Sue Lantz, B.A. M.P.A, Founder and Managing Director
To download my bio, click here: Sue_Lantz_Corporate_bio_July_2017
I am a boomer who is hoping to live a long and healthy life. This means that I may live into my 90s or even over 100 years!
Throughout my career, I have helped many people organize home care and healthcare, so I understand the factors enable us to stay in the place of our choice. Home care can become complex and expensive to manage – and a big burden on caregivers –if it is not planned, organized and well supported.
My passion is to use my healthcare, housing, and caregiving expertise to help boomers to envision and plan practical solutions for healthy aging in the place of our choice.
I have planned and carried out many healthcare and community initiatives that involve significant change. A key ingredient for successful change planning is directly involving the individuals (or groups of people, and/or organizations) being impacted by the proposed change.
Aging is change process – and like many of life transitions, we can prepare ourselves for a better experience. By anticipating some of the changes that happen during the process of aging, we increase our resilience and chances of having a better experience.
Most meaningful behaviour change begins with contemplation. By contemplating the practicalities for having a positive aging experience, we also can shift our thinking – away from being age-denying and towards a realistic view of what lies ahead- to be better prepared. This shift in thinking creates space for us to generate fresh ideas for developing more customized, supportive and cost-effective solutions as we age.
A collaborative team of caregivers are key to aging in place. The team are usually a combination of people – including family members, neighbours, friends, and healthcare and other professionals, such as financial or legal advisors. Teamwork requires co-ordination of activities, clear roles, and good communication amongst team members. The practical aspects of caregiving can be enabled through modern and/or collaborative technology solutions.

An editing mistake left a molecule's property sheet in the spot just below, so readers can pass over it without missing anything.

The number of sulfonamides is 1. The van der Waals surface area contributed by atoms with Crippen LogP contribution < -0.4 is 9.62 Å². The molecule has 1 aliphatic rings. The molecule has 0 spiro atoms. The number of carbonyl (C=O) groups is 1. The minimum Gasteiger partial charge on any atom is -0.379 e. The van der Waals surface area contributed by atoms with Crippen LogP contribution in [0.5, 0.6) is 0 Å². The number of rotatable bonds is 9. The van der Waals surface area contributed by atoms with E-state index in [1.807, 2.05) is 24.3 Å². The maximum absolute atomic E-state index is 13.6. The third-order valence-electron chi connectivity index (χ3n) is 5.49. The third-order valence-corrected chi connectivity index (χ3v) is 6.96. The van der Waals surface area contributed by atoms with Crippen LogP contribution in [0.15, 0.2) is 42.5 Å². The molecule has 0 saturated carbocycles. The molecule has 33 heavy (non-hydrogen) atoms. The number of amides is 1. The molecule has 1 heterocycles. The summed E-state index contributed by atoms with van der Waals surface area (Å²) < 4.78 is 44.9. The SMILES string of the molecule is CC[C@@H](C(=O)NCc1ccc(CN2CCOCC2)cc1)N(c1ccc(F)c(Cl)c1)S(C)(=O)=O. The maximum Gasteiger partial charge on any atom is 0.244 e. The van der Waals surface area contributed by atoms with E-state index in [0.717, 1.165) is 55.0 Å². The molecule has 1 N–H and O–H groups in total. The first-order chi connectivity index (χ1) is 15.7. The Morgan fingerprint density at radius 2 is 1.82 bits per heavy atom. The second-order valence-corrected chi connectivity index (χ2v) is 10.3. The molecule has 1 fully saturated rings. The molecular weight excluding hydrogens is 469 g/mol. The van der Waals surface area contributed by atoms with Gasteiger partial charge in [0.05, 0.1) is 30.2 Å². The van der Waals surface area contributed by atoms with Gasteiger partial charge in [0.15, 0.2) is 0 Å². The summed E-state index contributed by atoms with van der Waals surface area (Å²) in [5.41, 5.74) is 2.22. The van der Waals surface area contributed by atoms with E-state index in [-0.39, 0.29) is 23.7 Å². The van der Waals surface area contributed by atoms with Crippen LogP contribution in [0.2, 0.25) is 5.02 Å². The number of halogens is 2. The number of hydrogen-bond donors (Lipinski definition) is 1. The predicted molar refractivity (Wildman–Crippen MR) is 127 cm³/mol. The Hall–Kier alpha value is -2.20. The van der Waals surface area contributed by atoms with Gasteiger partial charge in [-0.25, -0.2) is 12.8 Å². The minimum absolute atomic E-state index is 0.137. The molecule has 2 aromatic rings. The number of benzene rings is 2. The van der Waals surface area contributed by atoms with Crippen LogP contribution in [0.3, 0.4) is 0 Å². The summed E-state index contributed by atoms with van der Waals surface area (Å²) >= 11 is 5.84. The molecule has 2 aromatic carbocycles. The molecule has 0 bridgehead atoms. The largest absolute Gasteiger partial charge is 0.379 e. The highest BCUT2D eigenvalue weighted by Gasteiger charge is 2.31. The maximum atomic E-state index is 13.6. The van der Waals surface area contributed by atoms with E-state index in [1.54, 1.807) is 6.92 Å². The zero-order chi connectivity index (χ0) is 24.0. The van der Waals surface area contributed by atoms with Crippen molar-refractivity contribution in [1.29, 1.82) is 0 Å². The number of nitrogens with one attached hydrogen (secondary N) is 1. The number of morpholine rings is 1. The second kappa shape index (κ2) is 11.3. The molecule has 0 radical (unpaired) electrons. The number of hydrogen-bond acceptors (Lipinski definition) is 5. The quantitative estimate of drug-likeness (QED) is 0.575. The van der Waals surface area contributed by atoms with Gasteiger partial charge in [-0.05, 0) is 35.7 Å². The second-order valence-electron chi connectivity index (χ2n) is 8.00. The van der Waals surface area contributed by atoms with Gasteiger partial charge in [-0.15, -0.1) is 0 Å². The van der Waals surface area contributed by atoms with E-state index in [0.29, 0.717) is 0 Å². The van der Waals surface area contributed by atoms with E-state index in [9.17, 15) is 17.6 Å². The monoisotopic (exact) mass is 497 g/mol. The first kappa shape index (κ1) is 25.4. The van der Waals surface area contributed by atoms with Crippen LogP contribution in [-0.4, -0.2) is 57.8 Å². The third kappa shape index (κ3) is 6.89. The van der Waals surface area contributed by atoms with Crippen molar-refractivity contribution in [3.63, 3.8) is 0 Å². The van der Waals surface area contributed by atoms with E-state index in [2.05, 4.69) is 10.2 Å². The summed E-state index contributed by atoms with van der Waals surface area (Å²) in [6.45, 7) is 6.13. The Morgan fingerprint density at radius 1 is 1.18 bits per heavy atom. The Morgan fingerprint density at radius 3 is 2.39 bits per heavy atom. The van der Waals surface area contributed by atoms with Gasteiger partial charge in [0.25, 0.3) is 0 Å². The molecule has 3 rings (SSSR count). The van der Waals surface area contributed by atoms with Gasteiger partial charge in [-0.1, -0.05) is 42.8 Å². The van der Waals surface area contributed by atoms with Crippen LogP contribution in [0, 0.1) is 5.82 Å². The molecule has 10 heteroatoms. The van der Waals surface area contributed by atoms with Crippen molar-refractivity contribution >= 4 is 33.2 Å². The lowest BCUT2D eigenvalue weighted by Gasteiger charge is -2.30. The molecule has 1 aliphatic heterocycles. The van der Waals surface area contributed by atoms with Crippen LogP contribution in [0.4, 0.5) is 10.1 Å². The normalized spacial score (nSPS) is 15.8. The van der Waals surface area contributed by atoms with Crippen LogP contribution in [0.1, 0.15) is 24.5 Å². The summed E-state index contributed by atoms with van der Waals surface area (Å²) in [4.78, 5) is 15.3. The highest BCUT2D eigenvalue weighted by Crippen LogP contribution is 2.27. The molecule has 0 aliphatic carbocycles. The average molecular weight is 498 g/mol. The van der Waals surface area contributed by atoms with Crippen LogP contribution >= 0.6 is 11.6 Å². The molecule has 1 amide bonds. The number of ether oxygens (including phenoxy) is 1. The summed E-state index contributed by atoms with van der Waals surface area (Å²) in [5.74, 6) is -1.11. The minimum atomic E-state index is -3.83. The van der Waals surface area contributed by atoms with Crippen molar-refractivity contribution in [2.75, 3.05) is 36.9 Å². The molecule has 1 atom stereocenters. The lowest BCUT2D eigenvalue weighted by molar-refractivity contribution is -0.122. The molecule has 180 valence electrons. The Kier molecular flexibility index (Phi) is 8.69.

Navigating healthcare choices…
Through my experiences with helping others navigate the choices and changes that are part of the aging process, I have learned that:
- Achieving autonomy and dignity, living in a safe place in the right location, and accepting help at the right time – by not resisting the right care when it is needed
- It is important to recognize when the timing is right to move to a more supportive living setting or situation.
- Finding the right diagnostic, medical and specialized healthcare services can be more challenging, when care needs get more complicated.
- Co-managing one’s health conditions requires building effective relationships with our healthcare professionals and others – such as peers with the same conditions or peer caregivers.
Age-friendly communities, housing and home care…
I have been leading improvement projects in various parts of the healthcare and community care system in Canada for over 20 years now. Through my field and policy work, I have come to see that the provision of seniors housing, healthcare and other aging related services can too often be oriented to what the supplier can offer. While we have various healthcare clinicians, innovative surgeries, treatments and new medicines, the way care is provided can be unresponsive to the needs and experiences of seniors and their caregivers.
If we want more empowered models of healthcare, housing and inclusive neighborhoods, then we need to think about, and communicate our expectations of what we envision for our future.
For more details about my expertise and experiences, visit my site on Linked In .